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Praise for The Dream of Perpetual Motion:
“Dexter Palmer has given us a novel that's magnificent and strange and maybe a little harrowing too; I don't know quite how he did it, but it seems to have something to do with his figuring out how to let words get out about and mean what they feel like meaning that day and yet at the same time be in a tempest too. Bravo for this beautiful book!”
--Rivka Galchen, critically acclaimed author of Atmospheric Disturbances
"The breadth and depth of Dexter Palmer's storytelling is exhilarating. He's written a smart, funny, sad, and beautiful novel, full of magic, mystery, mechanical men, and a delightful amount of mayhem."
--Scott Smith, New York Times Bestselling Author of The Ruins
“Like the majority of contemporary novelists, I have often fantasized about Jules Verne, Nathanael West, and Thomas Pynchon meeting up in some netherworld saloon and, upon discovering they have absolutely nothing in common save a mutual affection for The Tempest, agreeing to reify their enthusiasm via a three-way collaboration filled with zeppelins, androids, monsters, virtual islands, linguistic felicity, and state-of-the-art weirdness. And now I must thank Dexter Palmer for making my dream come true.”
--James Morrow, author of The Last Witchfinder and The Philosopher's Apprentice
“The Dream of Perpetual Motion is plangent, tender and sui generis: a steampunk The Tempest with the grim and rippling beauty of a fairy tale. Dexter Palmer is an ambitious writer, with vast reach toward the exploration of big ideas, among them what it means to create, the limits of the human body, and the uses and inadequacies of language. The marvelous kicker being, of course, that he has the moxie to do so in prose that sings.”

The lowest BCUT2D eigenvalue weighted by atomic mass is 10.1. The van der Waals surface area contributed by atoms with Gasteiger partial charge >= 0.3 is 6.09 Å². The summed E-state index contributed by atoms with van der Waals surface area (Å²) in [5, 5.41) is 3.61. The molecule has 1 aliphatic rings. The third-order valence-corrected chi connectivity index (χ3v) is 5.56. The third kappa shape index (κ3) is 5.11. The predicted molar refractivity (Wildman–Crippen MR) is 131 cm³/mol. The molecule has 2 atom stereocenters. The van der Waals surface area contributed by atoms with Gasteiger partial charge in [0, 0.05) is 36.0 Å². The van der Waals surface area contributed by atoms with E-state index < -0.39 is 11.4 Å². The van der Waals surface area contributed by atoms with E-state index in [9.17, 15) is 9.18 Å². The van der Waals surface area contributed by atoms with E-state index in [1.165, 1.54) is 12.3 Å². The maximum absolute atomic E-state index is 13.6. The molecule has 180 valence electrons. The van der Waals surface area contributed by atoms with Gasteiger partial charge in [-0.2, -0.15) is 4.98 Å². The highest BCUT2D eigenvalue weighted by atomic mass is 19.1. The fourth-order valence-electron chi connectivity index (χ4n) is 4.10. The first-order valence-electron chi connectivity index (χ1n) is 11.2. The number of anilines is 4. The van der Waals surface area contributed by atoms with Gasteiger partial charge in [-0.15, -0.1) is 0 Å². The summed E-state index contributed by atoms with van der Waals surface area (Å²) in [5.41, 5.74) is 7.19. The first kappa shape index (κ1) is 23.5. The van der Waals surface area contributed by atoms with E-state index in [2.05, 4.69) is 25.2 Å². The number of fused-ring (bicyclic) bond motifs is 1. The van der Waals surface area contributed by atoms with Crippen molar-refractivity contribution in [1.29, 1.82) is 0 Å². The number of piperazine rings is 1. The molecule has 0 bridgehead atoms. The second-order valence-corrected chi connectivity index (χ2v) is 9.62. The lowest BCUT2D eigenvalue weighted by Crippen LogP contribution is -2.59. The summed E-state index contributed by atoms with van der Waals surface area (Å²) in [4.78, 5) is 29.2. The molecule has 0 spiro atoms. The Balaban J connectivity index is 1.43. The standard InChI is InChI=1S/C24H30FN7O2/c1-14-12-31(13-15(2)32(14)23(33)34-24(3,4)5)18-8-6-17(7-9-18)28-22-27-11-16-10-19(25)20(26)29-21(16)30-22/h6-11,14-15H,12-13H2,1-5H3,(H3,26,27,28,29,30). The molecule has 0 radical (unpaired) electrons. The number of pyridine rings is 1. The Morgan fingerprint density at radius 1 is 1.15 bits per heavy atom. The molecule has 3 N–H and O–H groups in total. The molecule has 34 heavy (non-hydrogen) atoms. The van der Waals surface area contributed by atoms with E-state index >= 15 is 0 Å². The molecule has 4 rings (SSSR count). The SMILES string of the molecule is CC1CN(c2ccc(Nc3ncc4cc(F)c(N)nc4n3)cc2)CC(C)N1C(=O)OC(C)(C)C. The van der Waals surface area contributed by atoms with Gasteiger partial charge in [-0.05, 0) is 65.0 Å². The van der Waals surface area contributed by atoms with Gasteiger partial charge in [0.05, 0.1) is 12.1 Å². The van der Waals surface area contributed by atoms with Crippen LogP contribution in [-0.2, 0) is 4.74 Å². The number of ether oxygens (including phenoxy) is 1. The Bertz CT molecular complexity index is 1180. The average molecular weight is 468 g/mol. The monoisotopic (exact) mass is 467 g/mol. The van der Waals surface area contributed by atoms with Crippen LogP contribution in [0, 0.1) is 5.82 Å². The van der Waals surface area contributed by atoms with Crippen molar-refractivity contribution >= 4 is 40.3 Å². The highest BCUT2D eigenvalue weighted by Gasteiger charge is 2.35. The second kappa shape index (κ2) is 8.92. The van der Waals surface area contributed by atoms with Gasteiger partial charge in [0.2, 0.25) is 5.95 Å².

--Lauren Groff, New York Times Bestselling Author of The Monsters of Templeton
"Dexter Palmer has written a strange, passionate, enthralling first novel, a novel which is itself a kind of perpetual motion machine---constantly turning, giving off more energy than it receives, its movement at once beautiful and counterintuitive."
--Kevin Brockmeier, New York Times Bestselling author of The Brief History of the Dead
“In The Dream of Perpetual Motion, Dexter Palmer brings dignity coupled with an epic sense of fun to steampunk that I haven't seen since Jules Verne. Steampunk comes of age with this book.”
--Jonathan Maberry, author of Patient Zero
The basic ideas, prose, and writing style in the book is just beautiful though (I loved the discussion of silence.
Scenes like this seem to be trying too hard to establish a spectacle without actually adding to the plot or character development.
I have a shelf where I keep all the books that were unlike anything else I've read and this one is going on the shelf.
Quirky sad-sack 10-year old draws the attention of eccentric genius, inventor, billionaire and his enigmatic young daughter. Read morePublished 3 months ago by John Lawson
This is probably in my top ten books of all time. Nine of those are my favorite author; this one is probably number seven. Read morePublished 10 months ago by William Styczinski
This is a science-fiction tale of a dystopian society with influences from Shakespeare's "The Tempest" and also some elements of horror. Read morePublished 12 months ago by Michelle Boytim
Dexter Palmer's debut novel, The Dream of Perpetual Motion, is one of absolute magnificence. Palmer's novel is told by Harold Winslow, a greeting card writer who is imprisoned on a... Read morePublished 13 months ago by Michelle Levy
Twenty words more that is all I need. Wouldn't Dexter be proud to have twenty more words to work with. Read morePublished 16 months ago by Steven Parkhurst
To be entirely honest this book was strange, and not your normal fantasy world strange, but full out messed-up weird. But I liked it. Read morePublished 21 months ago by Mack
This is perhaps the most bizarre story I have ever read - or perhaps I should say, the most bizarre excellent story. Read morePublished 22 months ago by anonymous
The book has an entertaining beginning and creates a fascinating, steampunk-ish sort of world...but in the end, it fails to resolve so many plot points that it just becomes... Read morePublished on January 18, 2013 by Lamont D
Most literary and culturally relevant steampunk I've read so far. Palmer's world is richly described, tragic, and funny. His protagonist is both relatable and somewhat repugnant. Read morePublished on January 12, 2013 by Katina L. French